What better way to gauge the effect of destination resorts on Central Oregon's economy than to commission a study that could cost upwards of $150,000. Automatically, such a costly study would make resorts a drain on county coffers.
It's the county's policy to approve destination resorts without having any idea what impact they have on local infrastructure or resources. Deschutes County has three destination resorts: Sunriver, Eagle Crest and Pronghorn. Another resort, Thornburgh, is planned near Redmond. The county must accept the developer's rosy study as the definitive analysis of a resort's impact on the region.
Destination resorts are viewed by critics, including Central Oregon LandWatch, as ways developers can skirt Oregon land-use laws and create unincorporated areas that draw on government services without adequate compensation for those services.
A March 2009 study by C.O. LandWatch showed that the Thornburgh resort would be a net cost to local taxpayers of $51.28 million.
Since Oregon doesn't have a sales tax, Central Oregon loses millions in revenue since this area's economy is now tourist-driven. Also, room taxes are artificially low, 7 percent, as opposed to around 10 percent in the rest of Oregon and around the country. Much of the local room tax is "kicked back" to the tourism industry to be used to attract more tourists.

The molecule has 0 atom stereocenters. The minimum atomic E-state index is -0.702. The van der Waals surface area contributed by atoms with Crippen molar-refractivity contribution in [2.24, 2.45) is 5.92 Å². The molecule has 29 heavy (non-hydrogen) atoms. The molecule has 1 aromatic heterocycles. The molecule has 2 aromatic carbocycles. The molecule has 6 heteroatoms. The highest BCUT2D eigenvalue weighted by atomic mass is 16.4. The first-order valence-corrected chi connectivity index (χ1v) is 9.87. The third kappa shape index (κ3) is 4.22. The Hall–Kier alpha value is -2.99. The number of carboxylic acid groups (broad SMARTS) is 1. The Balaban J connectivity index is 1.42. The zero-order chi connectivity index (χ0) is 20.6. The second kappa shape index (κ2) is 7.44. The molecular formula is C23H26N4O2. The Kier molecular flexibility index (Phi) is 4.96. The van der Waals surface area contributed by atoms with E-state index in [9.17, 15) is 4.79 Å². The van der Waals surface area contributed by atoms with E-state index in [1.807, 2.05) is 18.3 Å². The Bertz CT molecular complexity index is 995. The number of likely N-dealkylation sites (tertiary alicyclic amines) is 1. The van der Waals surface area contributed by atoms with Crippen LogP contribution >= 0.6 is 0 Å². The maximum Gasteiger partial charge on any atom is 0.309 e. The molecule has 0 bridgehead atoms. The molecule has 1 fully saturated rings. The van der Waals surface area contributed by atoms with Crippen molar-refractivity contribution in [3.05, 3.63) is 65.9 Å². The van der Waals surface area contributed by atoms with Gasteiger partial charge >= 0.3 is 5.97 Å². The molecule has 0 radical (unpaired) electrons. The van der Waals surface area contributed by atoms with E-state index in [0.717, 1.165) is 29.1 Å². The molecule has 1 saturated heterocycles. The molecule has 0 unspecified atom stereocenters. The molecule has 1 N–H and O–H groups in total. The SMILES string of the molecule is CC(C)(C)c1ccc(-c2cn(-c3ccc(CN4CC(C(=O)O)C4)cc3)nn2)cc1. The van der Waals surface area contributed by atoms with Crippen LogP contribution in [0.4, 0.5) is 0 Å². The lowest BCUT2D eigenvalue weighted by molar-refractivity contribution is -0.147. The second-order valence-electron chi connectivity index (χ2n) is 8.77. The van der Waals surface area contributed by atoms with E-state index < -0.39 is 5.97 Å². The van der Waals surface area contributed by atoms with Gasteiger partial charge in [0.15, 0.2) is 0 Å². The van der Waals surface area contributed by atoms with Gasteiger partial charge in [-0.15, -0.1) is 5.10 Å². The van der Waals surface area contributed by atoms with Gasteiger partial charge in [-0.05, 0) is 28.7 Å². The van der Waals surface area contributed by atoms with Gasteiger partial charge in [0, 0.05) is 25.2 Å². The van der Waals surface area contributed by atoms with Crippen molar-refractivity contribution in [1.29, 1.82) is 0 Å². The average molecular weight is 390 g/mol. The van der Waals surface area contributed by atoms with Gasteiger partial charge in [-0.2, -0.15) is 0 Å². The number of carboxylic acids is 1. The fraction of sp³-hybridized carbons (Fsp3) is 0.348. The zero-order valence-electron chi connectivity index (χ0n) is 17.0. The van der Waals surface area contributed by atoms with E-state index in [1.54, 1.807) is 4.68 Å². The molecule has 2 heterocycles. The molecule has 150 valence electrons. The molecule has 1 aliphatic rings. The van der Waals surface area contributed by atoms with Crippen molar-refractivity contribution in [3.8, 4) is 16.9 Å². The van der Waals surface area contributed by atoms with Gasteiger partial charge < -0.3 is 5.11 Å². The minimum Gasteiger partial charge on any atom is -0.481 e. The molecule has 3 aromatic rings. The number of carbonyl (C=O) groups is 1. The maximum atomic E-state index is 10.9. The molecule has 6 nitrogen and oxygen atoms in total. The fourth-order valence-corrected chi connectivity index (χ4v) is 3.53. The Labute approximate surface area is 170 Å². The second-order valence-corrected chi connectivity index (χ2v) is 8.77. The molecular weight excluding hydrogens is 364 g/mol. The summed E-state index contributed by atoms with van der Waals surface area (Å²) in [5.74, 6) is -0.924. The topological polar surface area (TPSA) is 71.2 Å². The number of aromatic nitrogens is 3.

Eagle Crest, created by the Jeld-Wen conglomerate, fought tooth and nail against inclusion in Redmond's city limits. When Eagle Crest's sewage system failed, it was able to tap into the city's system at a fraction of the actual cost. And some say Oregon is hostile to business when, in fact, it bends over for business.
The destination resorts have become de facto subdivisions with year-round residents that are a drain on local government services. The minimum wage jobs they create do not generate a livable wage for area residents. But, these resorts do help the restaurants and retailers in the area.
Still, destination resorts are like anti-communities. Since there is a lack of accountability to the greater good, these resorts perpetuate isolation from Bend, Redmond and Sisters instead of integration. Such Balkanization of the area is not healthy -- socially or financially -- in the long run.